She referenced the work of Dr Maria Haenga-Collins, whose research showed the majority of Māori babies adopted between 1955 and 1985 ended up in Pākehā families.
Authorities often made the decision Māori families and grandparents were too poor or too old, and gave preference to Pākehā families.
Those administering the system measured the "Māoriness" of babies, based on skin colour, but did not record any whakapapa information - such as with Pickering.
Consequently Māori children were completely cut off from their whakapapa and heritage, with "drastic consequences".
Pickering later found her passion in social work, and has worked in the field for the past 20 years.
She took part in the Confidential Listening and Assistance Service, and filed a civil claim over the abuse she suffered in state care.
But she was told none of the caregivers who had abused her would be held to account.
"I still feel there is no real justice or closure for me."
She wondered if the fact her adoptive family was Pākehā, and not Māori, was the reason she kept being returned.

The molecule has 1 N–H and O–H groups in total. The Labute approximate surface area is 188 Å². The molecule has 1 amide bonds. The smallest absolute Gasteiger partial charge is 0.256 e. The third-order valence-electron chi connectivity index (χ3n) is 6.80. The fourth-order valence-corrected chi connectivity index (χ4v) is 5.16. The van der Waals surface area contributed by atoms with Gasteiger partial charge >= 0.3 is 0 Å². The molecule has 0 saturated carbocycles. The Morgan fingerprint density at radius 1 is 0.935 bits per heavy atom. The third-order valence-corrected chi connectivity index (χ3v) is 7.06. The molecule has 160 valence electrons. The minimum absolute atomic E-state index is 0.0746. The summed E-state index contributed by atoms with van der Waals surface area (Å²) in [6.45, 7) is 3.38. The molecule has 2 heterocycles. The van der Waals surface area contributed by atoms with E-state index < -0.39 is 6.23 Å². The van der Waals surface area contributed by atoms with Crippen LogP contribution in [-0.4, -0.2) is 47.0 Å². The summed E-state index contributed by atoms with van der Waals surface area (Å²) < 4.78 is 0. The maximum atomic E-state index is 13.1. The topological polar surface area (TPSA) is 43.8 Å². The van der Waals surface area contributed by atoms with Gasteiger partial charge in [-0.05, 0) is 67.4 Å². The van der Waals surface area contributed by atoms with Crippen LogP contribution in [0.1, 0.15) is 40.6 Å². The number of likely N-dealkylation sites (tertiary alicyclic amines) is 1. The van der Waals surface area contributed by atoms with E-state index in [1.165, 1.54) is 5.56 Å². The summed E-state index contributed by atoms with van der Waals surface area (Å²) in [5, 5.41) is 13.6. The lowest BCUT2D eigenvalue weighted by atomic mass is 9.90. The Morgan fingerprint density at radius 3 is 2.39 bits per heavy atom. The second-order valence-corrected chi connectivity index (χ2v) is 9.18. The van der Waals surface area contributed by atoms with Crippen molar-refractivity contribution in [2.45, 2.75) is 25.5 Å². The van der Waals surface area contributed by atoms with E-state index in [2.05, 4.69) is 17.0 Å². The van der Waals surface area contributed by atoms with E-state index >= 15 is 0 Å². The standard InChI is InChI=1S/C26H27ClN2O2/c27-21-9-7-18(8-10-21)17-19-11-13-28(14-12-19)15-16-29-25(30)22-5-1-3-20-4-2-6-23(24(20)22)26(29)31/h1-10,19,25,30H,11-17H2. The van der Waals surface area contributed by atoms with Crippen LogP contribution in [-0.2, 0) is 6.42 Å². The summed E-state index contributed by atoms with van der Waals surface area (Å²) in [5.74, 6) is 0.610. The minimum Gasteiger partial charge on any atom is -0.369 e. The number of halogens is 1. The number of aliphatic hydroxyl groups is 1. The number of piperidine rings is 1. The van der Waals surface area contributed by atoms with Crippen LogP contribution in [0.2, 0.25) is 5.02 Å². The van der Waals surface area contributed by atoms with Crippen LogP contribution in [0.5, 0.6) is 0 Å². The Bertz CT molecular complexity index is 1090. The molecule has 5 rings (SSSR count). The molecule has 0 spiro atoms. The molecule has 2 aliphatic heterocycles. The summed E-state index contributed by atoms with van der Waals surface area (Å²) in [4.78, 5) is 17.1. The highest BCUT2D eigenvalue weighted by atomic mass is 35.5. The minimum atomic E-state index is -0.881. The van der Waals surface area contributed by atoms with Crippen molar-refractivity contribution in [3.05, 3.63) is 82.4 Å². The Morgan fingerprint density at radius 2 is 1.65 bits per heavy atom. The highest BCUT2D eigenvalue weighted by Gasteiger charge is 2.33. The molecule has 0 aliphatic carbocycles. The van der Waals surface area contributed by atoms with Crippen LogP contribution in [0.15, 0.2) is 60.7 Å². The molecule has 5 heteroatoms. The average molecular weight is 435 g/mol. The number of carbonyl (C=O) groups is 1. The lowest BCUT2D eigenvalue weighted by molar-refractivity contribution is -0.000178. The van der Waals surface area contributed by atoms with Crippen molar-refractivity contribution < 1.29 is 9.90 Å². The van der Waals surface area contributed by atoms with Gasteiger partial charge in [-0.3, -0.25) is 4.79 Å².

Pickering said what happened to her still occurred today.
There needed to be better caregiver support and training, more focus on the needs of the child rather than their behaviour, and better understanding of intergenerational trauma.
"You can take the child out of the trauma, but it takes generations to take the trauma out of the child."
SEXUAL HARM - DO YOU NEED HELP?
If it's an emergency and you feel that you or someone else is at risk, call 111.
If you've ever experienced sexual assault or abuse and need to talk to someone contact the Safe to Talk confidential crisis helpline on:
• Text 4334 and they will respond
• Email email@example.com
• Visit https://safetotalk.nz/contact-us/ for an online chat
Alternatively contact your local police station - click here for a list.
If you have been abused, remember it's not your fault.